NO CAPTION NEEDED
ICONIC PHOTOGRAPHS, PUBLIC CULTURE, AND LIBERAL DEMOCRACY

No Caption Needed is a book and a blog, each dedicated to discussion of the role that photojournalism and other visual practices play in a vital democratic society. No caption needed, but many are provided. . . .

July 21st, 2008

Why "Surge" is a Euphemism

Posted by Hariman in visualizing war

Here is one reason why we need to look past the language being used to bury the war in Iraq:

You are looking at the blood of a “gravely wounded soldier at the Ibn Sina Hospital” in the Green Zone. Awful, just awful, isn’t it? And look at the guys on clean-up duty. They are not freaked. Not happy about it, either, but it seems clear that they’ve done this before.

The stuff strewn across the bloody smear is evidence of the frantic pace of the emergency care. The room otherwise remains well equipped. The medical staff will have been superb. We can be confident that that soldier was given every chance he could be given. But they can’t turn back the clock, take him back to the other side of the blast, back to that last minute when he will have been whole. Nor can they stop the next one from arriving. And look at the size of those trash cans.

This photo was taken about a year ago during the surge that now is being defined as a success. By finally following the military advice that it had rejected for years, the administration increase in troop numbers and operations may have helped restore a degree of stability. Many goals remain unmet and reductions in violence often are due to other factors such as ethnic migration, but you can’t argue with success.

OK, but let us never call it an unqualified success, and never forget the cost. Also keep in mind that the word “surge” itself is part of the problem. A surge seems so clean and impersonal. We have power surges and storm surges. I have a surge protector on my computer. Surges come and go, and they seem to be bloodless. But they are not bloodless. Soldiers and civilians were gravely wounded and killed during the surge, just as they were before the surge and as they still are suffering and dying every day.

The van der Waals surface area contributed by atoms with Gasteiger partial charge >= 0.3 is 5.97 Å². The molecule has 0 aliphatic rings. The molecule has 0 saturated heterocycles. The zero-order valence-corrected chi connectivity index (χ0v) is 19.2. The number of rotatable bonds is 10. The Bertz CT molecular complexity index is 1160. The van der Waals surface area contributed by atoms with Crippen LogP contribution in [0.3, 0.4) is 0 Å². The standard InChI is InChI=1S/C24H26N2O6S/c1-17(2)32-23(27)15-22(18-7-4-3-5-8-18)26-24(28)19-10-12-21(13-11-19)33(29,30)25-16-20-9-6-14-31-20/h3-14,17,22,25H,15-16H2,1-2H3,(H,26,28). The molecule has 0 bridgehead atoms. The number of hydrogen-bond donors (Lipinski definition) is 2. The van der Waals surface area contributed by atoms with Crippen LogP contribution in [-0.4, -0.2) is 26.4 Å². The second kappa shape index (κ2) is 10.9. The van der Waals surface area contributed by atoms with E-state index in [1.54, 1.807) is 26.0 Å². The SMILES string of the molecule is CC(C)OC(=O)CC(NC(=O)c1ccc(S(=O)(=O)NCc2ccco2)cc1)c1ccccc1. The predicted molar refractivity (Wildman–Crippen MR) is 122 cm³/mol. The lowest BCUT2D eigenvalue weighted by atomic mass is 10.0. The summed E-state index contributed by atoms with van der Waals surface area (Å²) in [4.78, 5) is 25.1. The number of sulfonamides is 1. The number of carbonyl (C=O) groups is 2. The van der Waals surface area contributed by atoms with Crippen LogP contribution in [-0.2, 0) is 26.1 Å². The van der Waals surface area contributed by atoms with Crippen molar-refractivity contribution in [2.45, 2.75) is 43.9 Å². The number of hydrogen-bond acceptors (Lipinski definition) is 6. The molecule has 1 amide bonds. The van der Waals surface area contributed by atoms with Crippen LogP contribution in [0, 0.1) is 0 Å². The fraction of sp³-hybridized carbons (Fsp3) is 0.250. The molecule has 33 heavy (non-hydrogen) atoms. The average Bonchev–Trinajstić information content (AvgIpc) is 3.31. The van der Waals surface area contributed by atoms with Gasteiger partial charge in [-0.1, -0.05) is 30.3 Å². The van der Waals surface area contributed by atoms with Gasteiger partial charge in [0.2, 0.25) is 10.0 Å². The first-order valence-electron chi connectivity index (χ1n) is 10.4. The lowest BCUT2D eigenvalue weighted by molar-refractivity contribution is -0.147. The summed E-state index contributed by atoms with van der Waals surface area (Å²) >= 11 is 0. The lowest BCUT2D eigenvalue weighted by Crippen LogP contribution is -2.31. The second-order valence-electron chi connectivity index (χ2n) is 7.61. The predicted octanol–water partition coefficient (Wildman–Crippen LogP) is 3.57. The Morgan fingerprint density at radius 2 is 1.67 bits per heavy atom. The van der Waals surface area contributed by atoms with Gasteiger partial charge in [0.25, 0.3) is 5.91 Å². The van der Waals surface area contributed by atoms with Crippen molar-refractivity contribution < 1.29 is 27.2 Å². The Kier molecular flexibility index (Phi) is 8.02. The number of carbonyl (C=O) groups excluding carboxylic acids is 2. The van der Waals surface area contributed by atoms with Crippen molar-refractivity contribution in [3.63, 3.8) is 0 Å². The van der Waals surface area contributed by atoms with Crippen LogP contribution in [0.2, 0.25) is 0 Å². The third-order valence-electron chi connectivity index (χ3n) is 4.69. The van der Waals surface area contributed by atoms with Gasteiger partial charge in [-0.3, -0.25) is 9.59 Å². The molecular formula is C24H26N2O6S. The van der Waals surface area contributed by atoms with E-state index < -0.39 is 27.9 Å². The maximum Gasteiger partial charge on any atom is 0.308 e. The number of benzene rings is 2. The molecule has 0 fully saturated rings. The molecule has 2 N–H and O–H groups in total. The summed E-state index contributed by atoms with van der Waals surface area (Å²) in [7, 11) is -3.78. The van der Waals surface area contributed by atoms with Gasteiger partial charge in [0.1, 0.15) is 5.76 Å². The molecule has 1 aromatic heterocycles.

The good news is that on Friday the Bush administration committed to a “general time horizon” for withdrawal. They also were quick to say that this is not a timetable. Nor is it a fundamental change but rather an “evolution” in policy. (One might ask whether the administration now believes that evolution occurs generally or only within the White House.) Even as the policy changes for the better, the administration is still spinning the language to deny its arrogance and its terrible, terrible mistakes. As before, the entire tragedy is clothed in unreality.

Say what they will, they have blood on their hands.

Photograph by Maya Alleruzzo from the slide show “Scenes from the Surge” at her website.

One Response to ' Why "Surge" is a Euphemism '

Subscribe to comments with RSS or TrackBack to ' Why "Surge" is a Euphemism '.


  1. on July 26th, 2008 at 7:19 am

    […] Michael Shaw has a very important post about the US military censorship of photojournalists in Iraq. Michael (and co.) do an incredible job deconstructing and analyzing the most current images within their broader social and political contexts. But this post, which includes a stunning, provocative photograph, is about the broader social and political context. Robert Hariman has a complementary piece worth checking out here. […]

Leave a reply


FAIR USE NOTICE: This site contains images and excerpts the use of which have not been pre-authorized. This material is made available for the purpose of analysis and critique, as well as to advance the understanding of rhetoric, politics, and visual culture.

The ‘fair use’ of such material is provided for under U.S. Copyright Law. In accordance with U.S. Code Title 17, Section 107, material on this site (along with credit links and attributions to original sources) is viewable for educational and intellectual purposes. If you are interested in using any copyrighted material from this site for any reason that goes beyond ‘fair use,’ you must first obtain permission from the copyright owner.